Strengthening Constitutional Self-Government

No Left Turns

More On Guiliani’s Appeal

. . . can be found here. Brendan Miniter makes a strong case supporting the idea that social conservatives will find it easy to come around to Guiliani in the end. He is especially impressed with Rudy’s ability to make the issue of school choice work for him in wooing this block of voters. According to Miniter, it’s been working for him in South Carolina where Christian Conservatives make up the core of the school choice movement. After attending a meeting of one of these groups where Guiliani spoke, Miniter reports: "One woman who attended told me she wonders whether electing a president who successfully took on the mob in New York is what it will take to finally break through the entrenched education political culture." Maybe that’s exactly what is needed. In any event I think it is a fair argument to value action on the school choice front over inaction and platitudes on the abortion front . . . particularly if Guiliani is inclined to select judges in the mold of Roberts and Alito as he claims.

Discussions - 34 Comments

“There’s no way conservatives could stand for Giuliani becoming the Republican nominee,” said Richard Viguerie, one of the founders of the modern conservative movement. “I guarantee whoever the Democrats nominate would be the next president.”

From Newsday.

See the full article here.

I hope Mr. Viguerie is correct and conservatives are waking up to the Rudy threat and are drawing a line in the sand.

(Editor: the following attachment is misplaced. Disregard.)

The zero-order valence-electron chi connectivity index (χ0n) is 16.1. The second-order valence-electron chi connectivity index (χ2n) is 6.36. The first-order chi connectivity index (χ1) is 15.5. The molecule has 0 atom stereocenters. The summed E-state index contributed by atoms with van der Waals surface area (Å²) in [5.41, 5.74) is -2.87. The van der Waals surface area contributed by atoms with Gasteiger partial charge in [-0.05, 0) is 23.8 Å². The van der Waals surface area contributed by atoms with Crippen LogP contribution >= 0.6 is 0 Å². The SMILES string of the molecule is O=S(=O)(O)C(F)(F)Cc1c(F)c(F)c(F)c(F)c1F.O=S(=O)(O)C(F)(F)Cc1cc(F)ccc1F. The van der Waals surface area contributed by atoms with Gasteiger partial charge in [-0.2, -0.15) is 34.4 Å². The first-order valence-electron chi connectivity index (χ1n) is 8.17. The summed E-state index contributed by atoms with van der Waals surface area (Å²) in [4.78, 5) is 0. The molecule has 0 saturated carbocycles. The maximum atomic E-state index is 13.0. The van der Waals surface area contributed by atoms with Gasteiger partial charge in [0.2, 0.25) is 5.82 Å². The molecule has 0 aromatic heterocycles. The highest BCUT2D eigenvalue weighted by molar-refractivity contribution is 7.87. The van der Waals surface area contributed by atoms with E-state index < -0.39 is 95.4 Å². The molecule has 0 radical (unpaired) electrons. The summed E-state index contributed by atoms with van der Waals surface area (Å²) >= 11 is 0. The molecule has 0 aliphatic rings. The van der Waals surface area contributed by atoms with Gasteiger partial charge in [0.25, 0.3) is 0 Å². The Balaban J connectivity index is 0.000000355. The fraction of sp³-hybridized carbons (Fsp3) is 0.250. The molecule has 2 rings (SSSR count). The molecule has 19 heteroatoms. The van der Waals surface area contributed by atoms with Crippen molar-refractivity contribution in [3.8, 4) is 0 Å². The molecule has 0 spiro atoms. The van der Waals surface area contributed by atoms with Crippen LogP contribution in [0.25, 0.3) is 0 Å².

"action on the school choice front over inaction and platitudes on the abortion front." Very well put. I would add that public order in America, even apart from national security issues, is a topic that will only grow in importance. Uncontrolled immigration and the general decline of civilized standards both guarantee this. And Rudy, not Romney, has the serious record on public order. In comparison, abortion is a secondary issue.

"Uncontrolled immigration and the general decline of civilized standards both guarantee this. And Rudy, not Romney, has the serious record on public order. In comparison, abortion is a secondary issue."

Hello David. Rudy is pro-amnesty and sued the federal government to make NYC a safe haven for illegals. Public order, indeed.

These are serious problems, but we need to look at the totality of Rudy’s positions across the board. We also have to recognize how radical every plausible Democratic candidate is likely to be. We also need to understand any difference in his post-9/11 views and his post-mayoral views. I suspect that such differences may have more substance to them than Romney’s alleged conversion/s.

I think the issue of public order will play a big part in the next election, particularly with crime rates rising around the country.

Rudy for next president? As a republican, how in the world, he is going to win New York? Right now, I can’t think of any republican candidate who can win. Democrats need to nomiate some one as weak as George W Bush or John Kerry to lose next presidential election.

I’d say that Rudy has a darned good chance of taking New York...and maybe the rest of the country. I’m willing to compromise on SOME of the social conservative stuff to support him (although, immigration just has to be addressed).

Anyone read this in NROnline today:

Turns out Rudy is one mean SOB. I had a vague notion of his ability to mistreat his wife but was not aware of the details. I think this is required reading for conservatives trying to convince themselves a compromise on their principles is necessary next year...